As banks become more digital, customer satisfaction calls for a robust approach
Puneet Taneja, Head of Operations for Banking, Financial Services and Insurance at Intelenet Global Services, provides insight into how retail banks can couple digital innovations with the appeal of in-person expertise
Lloyds recently has announced plans to shut 49 branches, while also creating 925 new roles as part of a £3bn investment to adapt to the rising number of customers opting for digital banking. This announcement came against the backdrop of the increasing challenges faced by banks to retain their market share. Not only do they have to comply with changing regulations, but they are also under pressure to navigate the constantly evolving digital landscape while ensuring a seamless customer experience.
Over the past decade, we have witnessed a growing number of digitally agile Fintech players entering the financial market, particularly after the recent launch of the open banking initiative, which has made it a legal requirement for banks to share their customer’s data. Banks are now being forced to drastically shift their business strategy as the challenge to retain their customer-base intensifies, with an increasing number of customers wanting easy and convenient banking, and on their own terms.
Empowering banks in their struggle against competitors must involve an end-to-end reimagining of the traditional business model. To thrive in this environment, digital adoption and innovation are key, and the focus needs to be on new solutions for both back-end and customer facing services. It is essential that banks innovate their products and services, leveraging emerging technologies such as AI and machine learning. Even expanding their app offerings can enable financial providers to bridge the gap between physical and digital.
Banks and financial institutions can attract and retain customers by providing a compelling multi-channel experience across a number of touch points. Expanding service offerings to include self-service options, chat-bots, and telephone banking will further improve customer satisfaction, by ensuring that clients who don’t have access or struggle with technology will still be able to take part in banking services. The industry can tap into innovations that, for example, recognize keywords when customers call the bank, enabling the bank to decipher the purpose of the call and automatically forward them to the most relevant department – streamlining the customer experience and in turn, saving them time.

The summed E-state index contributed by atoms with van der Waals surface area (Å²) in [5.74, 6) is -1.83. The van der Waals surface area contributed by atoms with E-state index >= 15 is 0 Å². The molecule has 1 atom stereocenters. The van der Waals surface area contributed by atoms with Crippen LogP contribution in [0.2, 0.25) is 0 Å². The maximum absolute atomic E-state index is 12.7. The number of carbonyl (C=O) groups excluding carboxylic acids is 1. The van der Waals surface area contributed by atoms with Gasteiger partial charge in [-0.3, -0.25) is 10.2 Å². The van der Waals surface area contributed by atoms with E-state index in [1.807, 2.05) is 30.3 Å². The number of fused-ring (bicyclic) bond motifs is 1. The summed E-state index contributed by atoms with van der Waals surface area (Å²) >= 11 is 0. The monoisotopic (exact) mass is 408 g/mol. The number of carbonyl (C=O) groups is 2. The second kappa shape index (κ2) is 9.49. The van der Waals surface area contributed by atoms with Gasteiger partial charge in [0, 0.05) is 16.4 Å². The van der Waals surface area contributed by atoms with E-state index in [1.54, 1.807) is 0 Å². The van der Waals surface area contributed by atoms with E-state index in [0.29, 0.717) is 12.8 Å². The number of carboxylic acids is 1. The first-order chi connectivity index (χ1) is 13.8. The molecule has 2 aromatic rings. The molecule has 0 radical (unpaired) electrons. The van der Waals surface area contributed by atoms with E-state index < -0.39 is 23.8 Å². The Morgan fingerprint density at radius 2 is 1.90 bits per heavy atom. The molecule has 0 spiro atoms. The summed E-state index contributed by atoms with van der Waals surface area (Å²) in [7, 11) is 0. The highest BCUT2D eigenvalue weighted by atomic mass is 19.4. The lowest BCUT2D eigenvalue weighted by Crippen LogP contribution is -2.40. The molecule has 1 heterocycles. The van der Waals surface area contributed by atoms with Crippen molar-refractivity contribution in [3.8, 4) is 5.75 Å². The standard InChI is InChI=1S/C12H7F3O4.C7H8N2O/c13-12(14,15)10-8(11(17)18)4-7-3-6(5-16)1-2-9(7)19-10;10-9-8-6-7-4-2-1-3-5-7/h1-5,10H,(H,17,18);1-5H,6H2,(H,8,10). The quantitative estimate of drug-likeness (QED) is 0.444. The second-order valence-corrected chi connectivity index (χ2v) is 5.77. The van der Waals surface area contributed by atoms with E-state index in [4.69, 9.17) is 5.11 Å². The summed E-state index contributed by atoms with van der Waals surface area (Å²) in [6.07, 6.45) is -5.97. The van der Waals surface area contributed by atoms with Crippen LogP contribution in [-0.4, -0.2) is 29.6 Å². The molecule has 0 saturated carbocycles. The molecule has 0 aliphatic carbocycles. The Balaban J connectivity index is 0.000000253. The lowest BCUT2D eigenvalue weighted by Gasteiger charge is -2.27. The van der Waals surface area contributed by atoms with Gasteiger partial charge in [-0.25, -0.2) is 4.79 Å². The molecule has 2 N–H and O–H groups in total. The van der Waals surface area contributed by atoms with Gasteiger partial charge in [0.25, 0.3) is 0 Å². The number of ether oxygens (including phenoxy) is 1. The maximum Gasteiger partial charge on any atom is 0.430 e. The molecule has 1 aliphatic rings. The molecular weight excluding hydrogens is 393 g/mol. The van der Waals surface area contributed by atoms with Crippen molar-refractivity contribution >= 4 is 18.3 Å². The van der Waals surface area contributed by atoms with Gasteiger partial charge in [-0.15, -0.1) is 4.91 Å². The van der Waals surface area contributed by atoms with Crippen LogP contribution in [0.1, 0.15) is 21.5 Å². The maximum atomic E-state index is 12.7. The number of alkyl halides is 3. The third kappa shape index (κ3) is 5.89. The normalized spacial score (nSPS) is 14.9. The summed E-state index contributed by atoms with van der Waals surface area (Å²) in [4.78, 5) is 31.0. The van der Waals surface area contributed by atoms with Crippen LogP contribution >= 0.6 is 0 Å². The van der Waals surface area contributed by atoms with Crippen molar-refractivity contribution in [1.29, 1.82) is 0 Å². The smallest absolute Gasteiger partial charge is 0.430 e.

In this day and age, the customer should be at the heart of every business decision.
However, as banks embrace online and mobile banking applications to suit the requirements of technology-savvy customers, they must not undermine the importance of the physical experience. A recent study found that most customers, including millennials, still prefer having a physical branch nearby, particularly for major transactions such as choosing and applying for a mortgage.
In the digital age, customers expect more self-service options and any-time, anywhere service. Banks need to think beyond a ‘one-size-fits-all’ strategy to cater to the customer’s increasing demand. For customers based in remote areas or in regions that have been hit by the blow of a recent branch closure, mobile-based technologies can be used to zroaming advisors, who can then be connected to isolated customers. This can provide customers with the increased level of service they desire, and improve overall customer satisfaction.
Additionally, with the support of automation, staff are becoming more empowered to resolve complex issues. This in turn means that branches will not just sustain the banking experience for customers, but will manage to revive it. For instance, one national UK bank used technology to reduce complaints by 25% and customer churn by 12%, by using data analytics to recognize customer needs in advance and resolve issues faster.
The increasing number of innovative technologies entering the market means that now is the best possible time for financial institutions to reposition their focus towards their longer-term growth strategies. Ultimately, financial service providers need to find a way to strike a balance between online services and the advantages of a high-street network. By embracing the different channels available, it is possible to strike a harmonious balance.
We are in a time of significant change, with challenger banks and specialist lenders increasing their gross lending and market share, while many traditional providers are seeing their business stagnate. However, it is not ‘game over’ for banks. They not only have an established customer base to leverage, but can use this opportunity to create a harmonious balance between the different channels available, to accommodate the needs of all customers and strive for success in the new banking landscape.
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